Last Saturday, the Museum of Contemporary Art Detroit (a Knight Arts grantee) hosted a performance by their first-ever Artist-in-Residence, The Hinterlands Ensemble. The performance (a brief excerpt is available for viewing here) was a culmination of the group’s six week summer residency at MOCAD, which involved a variety of workshops and training sessions that were not only open to the public, but became an integral part of the show’s development, as a handful of talented workshop and training participants actually performed in the show.
The show itself — despite the fact that it is still in an early developmental phase and won’t officially premier until September of next year — was electric, imaginative and so thoroughly fun I could hardly keep the grin off my face. From the moment I walked in the door and was ushered into a booth for a private “vodevil for 1” performance, I knew immediately that it was going to be a special night. The show itself was divided into nine parts, each one strikingly different but building on the themes and momentum from the one before it.
And through it all Richard Newman, the group’s founding co-artistic director, provided a running commentary on the history and impact of vaudeville, which translates to “voice of the city.” A very brief and woefully inadequate rundown of the acts: an introductory silent act, a tap dancing ukulele performance, a slapstick routine, a vogue battle from the “House of 007,” a scene inspired by the Youtube sensation “Whack-a-Kitty,” a talk show style interview with Cornelius Harris (director of the Detroit-based music label Underground Resistance), an Insane Clown Possy-inspired Faygo shower, a breakdancing janitor (CORRECTION: the dancer, who goes by Stringz, was dancing in a style known as Jit, and is a member of the Jit group, Hardcore Detroit) and a quiet and comical song by the talented Frank Pahl to close out the night. Jon Brumit, MOCAD’s Curator of Public Engagement, provided improvisational percussion throughout.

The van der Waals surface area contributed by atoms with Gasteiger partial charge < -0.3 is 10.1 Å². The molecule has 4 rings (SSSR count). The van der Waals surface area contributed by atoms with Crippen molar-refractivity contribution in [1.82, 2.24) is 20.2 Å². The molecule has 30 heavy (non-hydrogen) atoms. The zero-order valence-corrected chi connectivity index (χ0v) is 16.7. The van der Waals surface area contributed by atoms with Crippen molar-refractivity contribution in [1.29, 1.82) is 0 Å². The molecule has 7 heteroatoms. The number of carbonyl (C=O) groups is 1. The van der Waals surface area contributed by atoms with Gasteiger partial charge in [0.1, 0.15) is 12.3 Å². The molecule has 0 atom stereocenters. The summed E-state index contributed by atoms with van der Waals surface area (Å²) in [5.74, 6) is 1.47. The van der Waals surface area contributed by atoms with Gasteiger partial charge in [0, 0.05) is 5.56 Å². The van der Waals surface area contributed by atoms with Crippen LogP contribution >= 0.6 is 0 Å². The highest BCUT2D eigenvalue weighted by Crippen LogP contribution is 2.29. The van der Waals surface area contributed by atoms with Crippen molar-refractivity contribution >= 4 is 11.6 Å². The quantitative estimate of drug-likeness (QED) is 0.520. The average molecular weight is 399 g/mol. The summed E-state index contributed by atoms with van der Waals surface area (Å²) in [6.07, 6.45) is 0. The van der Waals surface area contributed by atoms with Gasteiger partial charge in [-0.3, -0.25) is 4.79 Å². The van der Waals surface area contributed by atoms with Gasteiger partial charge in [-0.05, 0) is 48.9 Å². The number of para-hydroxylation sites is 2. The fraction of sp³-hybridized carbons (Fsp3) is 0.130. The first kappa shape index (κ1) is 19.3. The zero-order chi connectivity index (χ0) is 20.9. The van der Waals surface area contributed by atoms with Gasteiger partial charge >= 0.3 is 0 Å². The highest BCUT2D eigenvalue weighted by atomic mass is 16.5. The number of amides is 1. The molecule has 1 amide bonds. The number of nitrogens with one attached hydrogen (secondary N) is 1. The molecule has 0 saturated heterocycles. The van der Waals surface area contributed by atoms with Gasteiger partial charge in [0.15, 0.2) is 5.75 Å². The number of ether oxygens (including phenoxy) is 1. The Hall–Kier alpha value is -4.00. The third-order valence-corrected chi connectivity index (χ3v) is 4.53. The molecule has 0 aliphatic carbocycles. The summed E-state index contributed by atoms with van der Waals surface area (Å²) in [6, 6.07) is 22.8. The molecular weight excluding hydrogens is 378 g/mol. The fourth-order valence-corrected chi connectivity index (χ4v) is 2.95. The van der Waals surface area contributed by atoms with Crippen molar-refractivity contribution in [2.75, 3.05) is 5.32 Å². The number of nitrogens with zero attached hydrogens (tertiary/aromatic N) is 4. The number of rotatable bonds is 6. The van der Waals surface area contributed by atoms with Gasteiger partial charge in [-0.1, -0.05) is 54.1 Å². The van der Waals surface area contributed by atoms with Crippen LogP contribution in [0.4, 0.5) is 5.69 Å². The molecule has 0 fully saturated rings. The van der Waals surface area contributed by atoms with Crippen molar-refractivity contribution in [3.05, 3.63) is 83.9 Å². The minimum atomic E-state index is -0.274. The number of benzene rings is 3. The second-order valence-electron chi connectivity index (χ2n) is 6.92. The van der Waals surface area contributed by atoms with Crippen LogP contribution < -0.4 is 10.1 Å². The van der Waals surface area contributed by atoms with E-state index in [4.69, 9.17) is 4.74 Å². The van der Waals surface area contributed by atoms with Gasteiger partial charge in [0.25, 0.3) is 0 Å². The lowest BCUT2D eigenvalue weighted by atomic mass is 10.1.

I’ve been to many performances in my life, and I am often left with the impression that the performers had something to prove, that the performance itself was merely a vehicle used to manipulate and impress the audience. The Hinterlands Ensemble is doing the exact opposite of that. It’s not nearly enough to say that their performances are sincere — though they’re most certainly that — but there’s more going on. I’m tempted to say there’s no ego in the performance — therefore the show’s energy and focus doesn’t get misdirected back upon the performers, but is instead channeled into a joyous, unbridled enthusiasm for performance itself. It is a rare thing indeed when a passion for performance and experimentation is coupled with a sincere desire to draw in and include the community, and I’m sure I’m not alone in feeling grateful that The Hinterlands have made Detroit their home.